University of Cambridge > > Departmental Seminars in History and Philosophy of Science > Urban modernity: reconsidering Paris from 1852 to 1914

Urban modernity: reconsidering Paris from 1852 to 1914

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At the close of the 19th century, industrialization and urbanization marked the end of the traditional understanding of society as rooted in agriculture. Paris was both the cultural capital of the 19th century and an international symbol of modernity. This lecture will discuss the efforts of Paris-based urban elites under two different political regimes to construct an urban-centred, industrial-based culture – an entirely new social reality based on science and technology. The synergy they created among expositions, urban rebuilding and museums provides the foundation for a new understanding of modernity’s history in which science and technology were constitutive. These and similar efforts in London, Chicago, Berlin and Tokyo are the subject of a new book by Professor Levin and four colleagues.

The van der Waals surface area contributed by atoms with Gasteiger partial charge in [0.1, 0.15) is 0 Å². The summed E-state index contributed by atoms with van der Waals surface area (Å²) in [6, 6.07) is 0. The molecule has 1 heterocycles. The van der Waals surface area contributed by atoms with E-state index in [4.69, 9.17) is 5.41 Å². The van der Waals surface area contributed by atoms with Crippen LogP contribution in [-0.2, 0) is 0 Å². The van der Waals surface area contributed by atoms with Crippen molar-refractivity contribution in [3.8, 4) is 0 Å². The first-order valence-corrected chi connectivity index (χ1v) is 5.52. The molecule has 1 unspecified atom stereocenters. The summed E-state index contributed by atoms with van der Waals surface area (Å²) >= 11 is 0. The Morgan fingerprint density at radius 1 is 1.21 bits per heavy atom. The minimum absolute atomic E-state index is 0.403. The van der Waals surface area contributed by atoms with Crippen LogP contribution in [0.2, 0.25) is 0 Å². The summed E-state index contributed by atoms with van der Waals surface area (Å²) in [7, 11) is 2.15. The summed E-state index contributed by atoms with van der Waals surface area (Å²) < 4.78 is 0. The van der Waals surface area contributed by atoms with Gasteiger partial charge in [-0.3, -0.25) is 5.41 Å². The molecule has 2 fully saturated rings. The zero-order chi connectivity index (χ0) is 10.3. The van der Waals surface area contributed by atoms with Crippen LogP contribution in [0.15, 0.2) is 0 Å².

This talk is part of the Departmental Seminars in History and Philosophy of Science series.

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